By Leo Bland James Abate, former manager of Credit Suisse TransAtlantic, is returning to fund manag...
By Leo Bland
James Abate, former manager of Credit Suisse TransAtlantic, is returning to fund management with GAM, which will launch a retail US fund later this quarter.
Abate left Credit Suisse Asset Management at the end of April last year but his contract did not allow him to work in fund management for 270 days after leaving the group.
The restricted period expired at the end of January and in the interim Abate worked as head of corporate development and chief financial officer at technology firm Metastream.
Abate will continue to be based in New York with GAM and will manage large-cap US equity portfolios including a new US fund as part of the GAM Star Fund range.
The fund will be a Dublin-domiciled vehicle set up under the Ucits rules.
It will be FSA recognised and available to UK investors. The annual management fee is likely to be 1.5% with a 5% initial charge, but the name of the Ucits fund has yet to be finalised.
The portfolio will be managed in a similar fashion to Credit Suisse TransAtlantic, with between 35 and 55 stocks.
Abate said: "I will be looking to deliver the best risk-adjusted rates of return. My style is valuation-oriented but I will buy good growth stocks when opportunities present themselves. The best way to look at the market this year is that it is going to be much less thematically based than 2000.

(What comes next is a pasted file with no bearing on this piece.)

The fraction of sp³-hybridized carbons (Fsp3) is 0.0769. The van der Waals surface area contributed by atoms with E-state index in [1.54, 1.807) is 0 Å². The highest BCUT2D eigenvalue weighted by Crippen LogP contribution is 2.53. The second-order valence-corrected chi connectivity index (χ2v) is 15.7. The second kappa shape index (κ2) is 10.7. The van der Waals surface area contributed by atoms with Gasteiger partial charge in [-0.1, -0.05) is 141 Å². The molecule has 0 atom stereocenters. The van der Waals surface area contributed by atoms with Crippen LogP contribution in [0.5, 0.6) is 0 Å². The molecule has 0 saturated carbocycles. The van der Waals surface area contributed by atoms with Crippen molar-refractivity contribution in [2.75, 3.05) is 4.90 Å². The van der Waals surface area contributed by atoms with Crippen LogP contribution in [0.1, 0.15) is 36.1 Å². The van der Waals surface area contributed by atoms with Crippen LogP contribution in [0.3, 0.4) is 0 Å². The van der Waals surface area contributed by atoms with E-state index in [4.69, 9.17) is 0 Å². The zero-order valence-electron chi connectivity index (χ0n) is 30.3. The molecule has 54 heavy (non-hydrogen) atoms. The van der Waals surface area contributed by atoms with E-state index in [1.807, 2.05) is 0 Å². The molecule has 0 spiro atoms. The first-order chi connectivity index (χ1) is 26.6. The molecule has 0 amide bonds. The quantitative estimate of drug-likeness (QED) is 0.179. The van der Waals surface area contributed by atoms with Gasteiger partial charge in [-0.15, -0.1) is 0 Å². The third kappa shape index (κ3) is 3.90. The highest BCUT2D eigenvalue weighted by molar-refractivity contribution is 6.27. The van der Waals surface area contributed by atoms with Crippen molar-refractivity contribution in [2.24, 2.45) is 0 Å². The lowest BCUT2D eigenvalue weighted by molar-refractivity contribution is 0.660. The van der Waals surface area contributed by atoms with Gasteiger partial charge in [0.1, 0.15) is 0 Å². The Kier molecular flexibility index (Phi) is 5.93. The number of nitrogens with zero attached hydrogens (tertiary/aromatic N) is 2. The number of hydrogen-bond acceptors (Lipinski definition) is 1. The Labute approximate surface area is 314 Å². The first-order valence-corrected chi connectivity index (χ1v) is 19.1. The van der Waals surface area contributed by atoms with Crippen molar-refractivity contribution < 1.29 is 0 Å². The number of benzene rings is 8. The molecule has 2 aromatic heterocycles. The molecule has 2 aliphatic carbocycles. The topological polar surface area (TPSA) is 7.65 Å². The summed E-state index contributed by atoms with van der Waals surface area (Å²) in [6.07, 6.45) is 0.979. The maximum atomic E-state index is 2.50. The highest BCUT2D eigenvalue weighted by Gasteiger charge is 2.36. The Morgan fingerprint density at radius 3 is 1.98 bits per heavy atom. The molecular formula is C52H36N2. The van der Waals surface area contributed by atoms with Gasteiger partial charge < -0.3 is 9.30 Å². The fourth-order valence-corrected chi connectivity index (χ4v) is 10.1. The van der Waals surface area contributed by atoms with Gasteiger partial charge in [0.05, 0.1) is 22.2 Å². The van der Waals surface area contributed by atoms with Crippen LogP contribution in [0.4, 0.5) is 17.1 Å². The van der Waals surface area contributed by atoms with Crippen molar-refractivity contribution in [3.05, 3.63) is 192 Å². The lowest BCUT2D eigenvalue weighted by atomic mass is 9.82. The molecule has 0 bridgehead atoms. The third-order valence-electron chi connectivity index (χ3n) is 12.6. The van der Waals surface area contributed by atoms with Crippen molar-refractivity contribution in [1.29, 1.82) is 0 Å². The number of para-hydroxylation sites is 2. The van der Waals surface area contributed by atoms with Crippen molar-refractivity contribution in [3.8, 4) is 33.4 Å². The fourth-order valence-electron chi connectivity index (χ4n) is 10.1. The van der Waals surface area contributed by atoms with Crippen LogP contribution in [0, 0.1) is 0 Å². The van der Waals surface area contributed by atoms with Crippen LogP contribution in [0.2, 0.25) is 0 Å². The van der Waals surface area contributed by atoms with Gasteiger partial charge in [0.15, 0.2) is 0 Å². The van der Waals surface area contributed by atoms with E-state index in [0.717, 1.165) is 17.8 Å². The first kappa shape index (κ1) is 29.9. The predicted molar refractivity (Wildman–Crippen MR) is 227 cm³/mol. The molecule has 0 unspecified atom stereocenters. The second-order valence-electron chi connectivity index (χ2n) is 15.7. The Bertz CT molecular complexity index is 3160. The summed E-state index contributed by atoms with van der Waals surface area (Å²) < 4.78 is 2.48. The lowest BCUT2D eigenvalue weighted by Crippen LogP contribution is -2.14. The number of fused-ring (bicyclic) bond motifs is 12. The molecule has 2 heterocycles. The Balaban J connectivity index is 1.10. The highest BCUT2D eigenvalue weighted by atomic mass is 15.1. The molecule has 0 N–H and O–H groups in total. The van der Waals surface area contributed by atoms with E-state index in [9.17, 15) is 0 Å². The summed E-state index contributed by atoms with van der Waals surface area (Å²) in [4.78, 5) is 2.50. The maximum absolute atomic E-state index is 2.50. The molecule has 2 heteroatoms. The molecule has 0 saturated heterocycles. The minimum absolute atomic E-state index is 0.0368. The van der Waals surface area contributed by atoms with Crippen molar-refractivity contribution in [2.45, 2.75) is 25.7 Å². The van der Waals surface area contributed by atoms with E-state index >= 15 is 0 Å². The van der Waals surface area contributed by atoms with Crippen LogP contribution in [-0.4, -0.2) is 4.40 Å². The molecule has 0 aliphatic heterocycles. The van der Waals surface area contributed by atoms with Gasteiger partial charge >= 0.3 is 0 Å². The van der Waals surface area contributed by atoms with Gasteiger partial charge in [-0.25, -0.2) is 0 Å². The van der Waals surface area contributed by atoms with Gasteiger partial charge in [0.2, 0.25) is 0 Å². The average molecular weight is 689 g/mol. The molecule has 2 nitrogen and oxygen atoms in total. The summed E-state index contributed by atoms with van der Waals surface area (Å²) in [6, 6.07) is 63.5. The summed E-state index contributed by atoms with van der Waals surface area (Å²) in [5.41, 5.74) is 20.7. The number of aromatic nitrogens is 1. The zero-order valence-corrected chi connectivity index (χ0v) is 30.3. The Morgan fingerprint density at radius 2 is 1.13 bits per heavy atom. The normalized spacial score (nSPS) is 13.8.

"We have a change this year because the Federal Reserve has cut rates and I believe we have seen the bottom of the equity market. People are talking about the Federal Reserve being the provider of liquidity, although people were also saying this about the 199091 slowdown.
"I do not think the current US slowdown is going to be as severe as that and I do not believe that the Federal Reserve is going to be as aggressive going forward as it was in 199091 to reflate the economy."
Abate said he will be looking for stocks such as telecoms business Global Crossing, which have dominant franchises in their marketplace. He believes the boost to financials stocks, which many have anticipated from falling interest rates, is already largely in the price.
He said: "On balance, the structural foundation for US equities is positive, particularly due to global political stability, steady interest rates and low inflation. The stock market is likely to remain volatile, trading oriented and suited towards stock selection rather than systematic factors.
"I believe there will be good returns available in the US market this year but it will not be an explosive rally.
"It will be about focusing on individual companies and I will look to concentrate on companies that follow a prudent strategy for reinvesting capital and aim to identify companies that are unique in terms of competitive position and company-specific opportunities for improvement."
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